*Editorial: Let it not be said that we at Fabric.com have not heeded your call for more Crochet- but having said that know that I am still learning. I want to thank our readers for pushing me to learn this new skill because I have come to love it very much and my desire to improve so I can bring your more and better projects is at a fever pitch. Editorial over* These toys are all easy to make and, of course, quick. I was thoroughly addicted to the eggs and the bunny really helped me to branch out a bit while still staying in my comfort zone. I am ready to admit to my faulty gauge which is TIGHT so I used a bigger hook than called for (a J when the bunny pattern called for a H) but aside from the standards that came from learning, these were fun and great projects that I recommend to get you and yours ready for Easter.
First up are the Lion Brand Patterns: Best Bunny and Amigurumi Easter Eggs. These eggs will fly off your hook and crochet up in Baby Wool in Alpine Meadow makes them so soft to the touch, perfect for the littlest fingers to play with. The Alpine Meadow is variegated wool that blends from Yellow to Green to Blue lending itself perfectly to an appearance of a dyed Easter Egg. The recommended hook for the egg pattern is a G, but I had trouble with the first few rounds with a smaller hook given that the yarn was worsted weight so I, again, went with a J so help me with some extra wiggle room. The egg produced is about 15% bigger than a regular egg but still fun none the less. The bunny is crocheted in pieces and was made with Lion Brand Baby Wool in Sprout (a fun, bright green) and Lion Brand Vanna's Choice Baby Yarn in Mint. I had trouble with the first few rounds in the ears and arms since there were about 6 Sts or less. It seems really hard to fit in my hook but I guess I can chalk that up to my gauge and practice more. The bunny over all was easy and came together fast. He is a big hit with my 2 yr old and I think a few more lining her book shelves along with the eggs will really bring the holiday home.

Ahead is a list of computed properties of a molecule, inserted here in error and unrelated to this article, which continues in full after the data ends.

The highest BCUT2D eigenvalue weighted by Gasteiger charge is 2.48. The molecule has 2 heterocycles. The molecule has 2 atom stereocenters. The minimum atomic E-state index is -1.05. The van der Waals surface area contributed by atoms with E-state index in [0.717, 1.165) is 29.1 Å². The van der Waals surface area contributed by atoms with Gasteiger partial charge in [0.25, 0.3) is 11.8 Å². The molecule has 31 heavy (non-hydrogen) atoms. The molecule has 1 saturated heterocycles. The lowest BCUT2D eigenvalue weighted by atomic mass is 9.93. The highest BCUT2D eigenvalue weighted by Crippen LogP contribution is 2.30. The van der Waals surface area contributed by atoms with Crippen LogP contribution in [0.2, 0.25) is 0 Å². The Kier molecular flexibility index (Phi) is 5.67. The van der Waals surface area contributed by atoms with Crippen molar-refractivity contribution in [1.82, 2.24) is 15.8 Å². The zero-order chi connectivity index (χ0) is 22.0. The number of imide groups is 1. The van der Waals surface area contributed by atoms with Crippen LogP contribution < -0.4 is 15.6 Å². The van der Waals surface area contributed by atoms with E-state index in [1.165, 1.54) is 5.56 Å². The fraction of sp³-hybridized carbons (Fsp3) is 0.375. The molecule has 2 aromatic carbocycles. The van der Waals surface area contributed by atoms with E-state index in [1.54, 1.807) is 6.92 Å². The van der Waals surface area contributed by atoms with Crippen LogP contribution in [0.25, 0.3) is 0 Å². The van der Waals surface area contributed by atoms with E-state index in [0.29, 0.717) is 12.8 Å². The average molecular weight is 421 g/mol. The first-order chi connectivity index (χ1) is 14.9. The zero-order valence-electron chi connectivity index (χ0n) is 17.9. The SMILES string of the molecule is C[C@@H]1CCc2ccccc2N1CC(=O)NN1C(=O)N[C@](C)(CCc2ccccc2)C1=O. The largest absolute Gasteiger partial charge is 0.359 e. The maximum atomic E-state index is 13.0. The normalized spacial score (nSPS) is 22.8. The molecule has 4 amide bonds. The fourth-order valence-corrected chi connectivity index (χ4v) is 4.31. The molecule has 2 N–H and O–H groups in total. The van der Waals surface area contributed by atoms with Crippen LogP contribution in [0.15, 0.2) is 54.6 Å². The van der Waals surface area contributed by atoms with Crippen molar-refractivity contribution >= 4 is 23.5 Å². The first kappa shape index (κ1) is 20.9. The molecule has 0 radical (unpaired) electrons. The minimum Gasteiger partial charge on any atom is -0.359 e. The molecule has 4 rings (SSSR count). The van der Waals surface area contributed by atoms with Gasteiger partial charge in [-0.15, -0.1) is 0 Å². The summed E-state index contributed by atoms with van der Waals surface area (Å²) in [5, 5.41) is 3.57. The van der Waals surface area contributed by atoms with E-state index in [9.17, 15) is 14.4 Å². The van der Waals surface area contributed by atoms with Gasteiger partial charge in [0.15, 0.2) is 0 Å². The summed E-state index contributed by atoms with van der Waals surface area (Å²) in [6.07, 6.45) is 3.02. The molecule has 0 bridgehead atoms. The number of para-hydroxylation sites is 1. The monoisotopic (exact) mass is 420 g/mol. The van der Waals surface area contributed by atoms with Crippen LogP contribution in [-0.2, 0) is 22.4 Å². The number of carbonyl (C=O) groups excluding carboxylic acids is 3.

The smaller eggs are Easy Makes Me Happy Tara Murray's Pattern called simply "Easter Egg Pattern" and it is also fun and easy. The construction is different than the Lion Brand egg which gives is a smaller but more egg-like shape. I also really dug Tara's inspiration pictures. I found this pattern on Ravelry while searching for Easter patterns that I could not live without. While I had already started the Lion Brand eggs when I found Tara Murray's pattern, I could not help myself and I am not at all sorry. These eggs were super fast and I even dared to add a little stripe (my first color change in crochet *pat on the back*) in Lion Brand Vanna's Choice Baby Yarn Berrylicious. I recommend this pattern for Easter egg fun-goodness.